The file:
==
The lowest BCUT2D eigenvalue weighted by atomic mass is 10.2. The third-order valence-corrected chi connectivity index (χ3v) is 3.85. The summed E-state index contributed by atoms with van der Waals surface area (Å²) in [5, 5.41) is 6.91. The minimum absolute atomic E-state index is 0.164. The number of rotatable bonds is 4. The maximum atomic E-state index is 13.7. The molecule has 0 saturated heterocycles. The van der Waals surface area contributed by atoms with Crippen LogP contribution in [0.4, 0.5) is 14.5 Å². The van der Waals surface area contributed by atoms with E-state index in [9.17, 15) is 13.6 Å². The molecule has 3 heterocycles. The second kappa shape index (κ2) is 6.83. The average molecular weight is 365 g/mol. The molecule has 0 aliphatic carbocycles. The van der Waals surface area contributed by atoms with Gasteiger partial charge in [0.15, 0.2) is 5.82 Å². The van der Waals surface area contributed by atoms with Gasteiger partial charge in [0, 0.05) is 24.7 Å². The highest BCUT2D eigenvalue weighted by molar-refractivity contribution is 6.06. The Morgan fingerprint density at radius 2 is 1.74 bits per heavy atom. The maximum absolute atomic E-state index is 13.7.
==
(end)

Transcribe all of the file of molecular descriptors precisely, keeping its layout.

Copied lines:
The lowest BCUT2D eigenvalue weighted by atomic mass is 10.2. The third-order valence-corrected chi connectivity index (χ3v) is 3.85. The summed E-state index contributed by atoms with van der Waals surface area (Å²) in [5, 5.41) is 6.91. The minimum absolute atomic E-state index is 0.164. The number of rotatable bonds is 4. The maximum atomic E-state index is 13.7. The molecule has 0 saturated heterocycles. The van der Waals surface area contributed by atoms with Crippen LogP contribution in [0.4, 0.5) is 14.5 Å². The van der Waals surface area contributed by atoms with E-state index in [9.17, 15) is 13.6 Å². The molecule has 3 heterocycles. The second kappa shape index (κ2) is 6.83. The average molecular weight is 365 g/mol. The molecule has 0 aliphatic carbocycles. The van der Waals surface area contributed by atoms with Gasteiger partial charge in [0.15, 0.2) is 5.82 Å². The van der Waals surface area contributed by atoms with Gasteiger partial charge in [0, 0.05) is 24.7 Å². The highest BCUT2D eigenvalue weighted by molar-refractivity contribution is 6.06. The Morgan fingerprint density at radius 2 is 1.74 bits per heavy atom. The maximum absolute atomic E-state index is 13.7.